Saturday, March 23, 2013
News and notes from Philadelphia
By Dana O'Neil
PHILADELPHIA -- By now most everyone with electricity has heard about Florida Gulf Coast coach Andy Enfield’s wife, former model Amanda Marcum. The two met by chance when Enfield gave Marcum and a friend a lift to a 2003 NCAA tournament game in Boston. Their first date might be one for the ages.
They went to an NIT game on the Queens campus of St. John’s. Enfield hoped to impress Marcum by taking her out to a nice dinner before tipoff, but when he got to Queens, he realized he didn’t have a clue about where to eat.
He decided to hit the student union, figuring there would be a chain restaurant there. There was.
“The only thing that was open was a Taco Bell,” he said. “I got her a nice little burrito and we sat behind the bench and I figured if she still likes me after Taco Bell and a basketball game ...”
Roommates turned frenemies
Ryan Kelly will meet his former roommate, Doug McDermott, on the court for the first time since they attended Amar'e Stoudemire's camp last summer.
If one was a snorer, we will not find out. If one was a slob, they aren’t spilling the beans.
“He was just a normal roommate,” Duke’s Ryan Kelly said of Creighton’s Doug McDermott, his bunkmate at Amar’e Stoudemire camp in Chicago this summer. “It was nothing exciting.”
It could be a different story on Sunday, when Duke and Creighton go head-to-head for a shot at the Sweet 16 and Kelly guards one of the nation’s best scorers.
That the two players -- one is from North Carolina and plays in the ACC, the other is from Iowa and plays in the Missouri Valley -- know each other personally speaks to how small the basketball world has gotten.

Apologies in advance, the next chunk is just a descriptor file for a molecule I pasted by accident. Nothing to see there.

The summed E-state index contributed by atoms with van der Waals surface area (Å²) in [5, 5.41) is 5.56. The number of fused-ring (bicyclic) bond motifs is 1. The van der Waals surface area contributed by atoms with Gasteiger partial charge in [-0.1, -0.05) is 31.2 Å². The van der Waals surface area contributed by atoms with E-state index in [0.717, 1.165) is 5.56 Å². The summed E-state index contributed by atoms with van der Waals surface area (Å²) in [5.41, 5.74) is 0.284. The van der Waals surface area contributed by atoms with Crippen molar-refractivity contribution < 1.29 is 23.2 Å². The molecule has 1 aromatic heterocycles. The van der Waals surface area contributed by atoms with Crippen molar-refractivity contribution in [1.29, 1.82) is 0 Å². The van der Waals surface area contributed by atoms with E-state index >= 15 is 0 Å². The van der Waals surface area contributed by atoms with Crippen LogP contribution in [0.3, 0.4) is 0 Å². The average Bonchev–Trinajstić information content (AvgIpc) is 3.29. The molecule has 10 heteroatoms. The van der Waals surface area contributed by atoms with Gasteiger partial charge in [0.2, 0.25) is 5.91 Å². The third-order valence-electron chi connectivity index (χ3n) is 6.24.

Between high school summer-league teams traversing the country and all-star camps like the one in Chicago, there’s little anonymity among most of the nation’s top players anymore.
“Ryan was a great roommate -- always reminded me what time we had to leave or be in the lobby,” McDermott said. “I got a chance to pick his brain a little bit because we kind of play similar. When we got to the gym, I saw some of his moves and he taught me some of them. It will be cool playing against him.”
Steve Fisher knows FGCU
While the rest of the world tries to figure out just where Florida Gulf Coast is, San Diego State coach Steve Fisher is already clued in about his round-of-32 opponent.
He actually has a condo in nearby Fort Myers. (Yes, feel free to ask why a man who lives in San Diego needs to have a condo on another beach.) He bought it back when he got his first head-coaching gig and has held onto it since, making at least one visit a year there with friends after the season ends.
Fisher watched the university literally rise from the swamp and even toured the campus.
More important for this NCAA tournament, Fisher knows what the Eagles are all about. He’s thoroughly uninterested in their seed or their underdog status and more interested in their personnel and how they play.
“If we were playing a shirts and skins game with all 64 teams and you brought all the teams out there and watched them warm up, you’d be hard-pressed to say, ‘Well, this is a team that’s not supposed to win,” he said. “They’re good. They’re talented. They’re well-coached and they played terrific last night.”
“We’re not the Yankees. [Seth] Curry doesn’t come back every year. We still don’t have [J.J.] Redick. [Christian] Laettner left a long time ago. If he was Mariano Rivera, we’d still have Laettner.” -- Mike Krzyzewski on comparisons to his team’s dominance -- and perceived national dislike -- with the New York Yankees.
Editor's Note: To read O'Neil's feature on Florida Gulf Coast's Brett Comer, click here.